Here’s another possibility: It’s just a cynical Hollywood manipulation that uses the innocence of a young Muslim girl to pique your interest in what would otherwise be yet another dreary tale of the unending Middle East conflict.
Helen Mirren as Colonel Katherine Powell is the film’s Ahab. For the last six years she has been after a fellow Englishwoman who has become a terrorist . A drone camera (the eye in the sky) has discovered her in a small village in Somalia. Through an ingenious “fly” camera that gets into the house where she is hiding, they also discover that her accomplices are planning a suicide bombing. Powell orders a missile launch from the drone to bomb the house.
But the young soldiers operating the drone, played by Phoebe Fox and Aaron Paul of Breaking Bad fame, have observed a young girl expertly twirling a universal symbol of youth, the hula hoop. When they see her selling bread in what could be the kill zone of the strike, they refuse to launch and demand a new “CDE,” collateral damage assessment.
In one of his last roles, Alan Rickman, as the head of the military contingent, wrestles with the politicians over whether they should endanger the intentionally adorable little girl. While the others dither, Col. Powell demands the death of her white whale. Mirren is perfect in this role, easily tweaking her normal sternness into obsession. She steamrolls the others who only want to hide behind the chain of command.
Is “Eye in the Sky” an important discussion of the moral choices we face in this era’s version of war? It depends on how realistic this kind of a situation is. If there is no relation to actual decisions that have to be made in these circumstances, then the film is cynically using the possible death of the girl as the hook for the movie. If the military choice is realistic, the characters, even Mirren, seem too stereotyped and extreme to truly asses the moral judgments involved. Maybe this whole subject would be better left to a documentary that shows how real people react when they are under this kind of stress.
“Eye in the Sky” is well-crafted and the performances, particularly from Mirren and Rickman, are strong. While I can appreciate Hood depicting various view points, the whiff of manipulation persists.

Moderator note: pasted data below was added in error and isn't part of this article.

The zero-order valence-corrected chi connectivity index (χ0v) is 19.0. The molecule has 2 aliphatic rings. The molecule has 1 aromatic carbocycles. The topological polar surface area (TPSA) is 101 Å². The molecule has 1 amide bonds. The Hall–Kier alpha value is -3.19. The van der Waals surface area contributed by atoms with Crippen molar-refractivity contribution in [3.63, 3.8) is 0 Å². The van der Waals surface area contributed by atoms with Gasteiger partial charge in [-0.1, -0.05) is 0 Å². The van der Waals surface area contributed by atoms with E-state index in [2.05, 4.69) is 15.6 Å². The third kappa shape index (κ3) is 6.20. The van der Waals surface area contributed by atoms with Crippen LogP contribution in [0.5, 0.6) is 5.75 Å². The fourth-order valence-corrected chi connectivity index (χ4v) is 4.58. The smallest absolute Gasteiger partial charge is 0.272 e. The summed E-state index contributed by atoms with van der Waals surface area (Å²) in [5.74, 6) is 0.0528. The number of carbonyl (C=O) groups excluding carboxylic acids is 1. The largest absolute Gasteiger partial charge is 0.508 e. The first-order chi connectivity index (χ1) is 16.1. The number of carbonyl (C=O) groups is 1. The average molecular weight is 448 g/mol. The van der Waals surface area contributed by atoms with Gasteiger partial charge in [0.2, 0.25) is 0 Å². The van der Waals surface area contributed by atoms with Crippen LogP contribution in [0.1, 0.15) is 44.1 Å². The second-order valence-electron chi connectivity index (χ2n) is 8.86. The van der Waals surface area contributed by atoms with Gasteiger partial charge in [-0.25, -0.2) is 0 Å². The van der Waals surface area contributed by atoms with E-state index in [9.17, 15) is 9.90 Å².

Zootopia, directed by Byron Howard, 1 h 48 min
I’m very glad I overcame my aversion to cartoon movies and saw Zootopia. Even settling into my seat, I was thinking that I’d finish my popcorn, then split. Wasn’t this Bugs Bunny for an hour and a half, instead of five minutes? Isn’t it just for kids?
Forgive my ignorance! Maybe all these animated Disney and Dreamworks features don’t have as broad a reach as this, but I found Zootopia to be charming and fun. The animation, at least if you’re as unfamiliar as I am with the genre, seems spectacular. You marvel at things as simple as tearing a paper perforation or as intricate as a cascading waterfall.
There is an engaging story as well. Jane Hops, the first rabbit on the ZPD (Zootopia Police Department, of course!), is relegated to Meter Maid duty. Soon she finds a weasel stealing what looks like onion bulbs, then volunteers to find Mrs. Otterton’s missing husband. Jane cleverly recruits a scamming fox named Nick Wilde to help her find Mr. Otterton. Then the pair discover that Mr. Otterton and other animals have returned to their naturally savage ways, and they suspect a link to the purloined onions.
You’ll enjoy watching Jane and Nick unravel the mystery, but the authentic human emotions that they express are what makes this movie special. For kids it is an uplifting story of how you should hold on to your dreams and persist whatever the obstacles. For adults, Zootopia lets us relax and feel young again, as we are swept up in the fun of the story and the wonder of the animation.